8. The change of philosophy— Atomic bomb
In 1938, when Einstein learned that the German scientists are an inch closer to make the deadliest atomic bomb, he along with the Hungarian physicist Leo Szilard wrote a letter to U.S president Franklin Roosevelt, urging to make atomic research as quickly as possible. The idea of weapon of that caliber into the Nazi hands forced him to set aside pacifist principles and values and do whatever is necessary to prevent such disaster. At earlier stages, the U.S government was slow to react, but after two other findings in 1940 and 1941 clearly demonstrated that the bomb was feasible, which lead to the formation of Manhattan project in 1941.
Although he never participated directly in the Project, he deeply regretted his indirect contribution (E=mc2) in the nuclear bombings of the Hiroshima and Nagasaki. While facing an interview he quoted “Had I known that the Germans would not succeed in producing an atomic bomb, I never would have lifted a finger”. He went on to become an advocate of nuclear disarmament, controls on weapons testing and unified world government. Shortly before his death in 1955, with philosopher Bertrand Russell he sign the “Russell-Einstein Manifesto,” a public letter that stressed the risks of nuclear war and implored governments to “find peaceful means for the settlement of all international disputes.”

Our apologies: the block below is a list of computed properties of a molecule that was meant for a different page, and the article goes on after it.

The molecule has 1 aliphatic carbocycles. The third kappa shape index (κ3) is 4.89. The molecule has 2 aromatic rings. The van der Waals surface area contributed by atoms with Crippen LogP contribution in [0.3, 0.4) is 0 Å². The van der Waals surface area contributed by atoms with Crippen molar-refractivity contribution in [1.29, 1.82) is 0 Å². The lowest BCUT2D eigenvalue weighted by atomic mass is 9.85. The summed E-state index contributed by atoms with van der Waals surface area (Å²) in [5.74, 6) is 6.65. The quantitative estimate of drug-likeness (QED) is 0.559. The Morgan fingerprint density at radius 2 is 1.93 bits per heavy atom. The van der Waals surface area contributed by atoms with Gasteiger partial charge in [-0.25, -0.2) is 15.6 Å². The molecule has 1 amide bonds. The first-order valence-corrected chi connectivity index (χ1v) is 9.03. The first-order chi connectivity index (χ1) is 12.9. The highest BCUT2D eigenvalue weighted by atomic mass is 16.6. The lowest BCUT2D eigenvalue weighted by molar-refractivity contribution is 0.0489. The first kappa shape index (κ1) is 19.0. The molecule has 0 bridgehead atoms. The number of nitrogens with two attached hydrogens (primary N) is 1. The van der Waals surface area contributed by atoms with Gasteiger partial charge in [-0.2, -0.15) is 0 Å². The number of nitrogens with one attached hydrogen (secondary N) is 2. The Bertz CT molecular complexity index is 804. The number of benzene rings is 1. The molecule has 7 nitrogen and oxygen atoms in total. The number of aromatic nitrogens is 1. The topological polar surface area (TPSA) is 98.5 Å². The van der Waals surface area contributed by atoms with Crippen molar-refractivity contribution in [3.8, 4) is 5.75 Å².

7. The FBI spied on him over 2 decades
In 1933, soon after Hitler rose to the power, the German government passed a law barring Jews from holding any high rank /official jobs. After losing his job at the university in his native land, he remained in Belgium and Great Britain for a brief period of time and then finally took a position at the Institute for Advanced Study in Princeton, New Jersey as a resident scholar. In 1935, he decided to remain there permanently and applied for the US citizenship.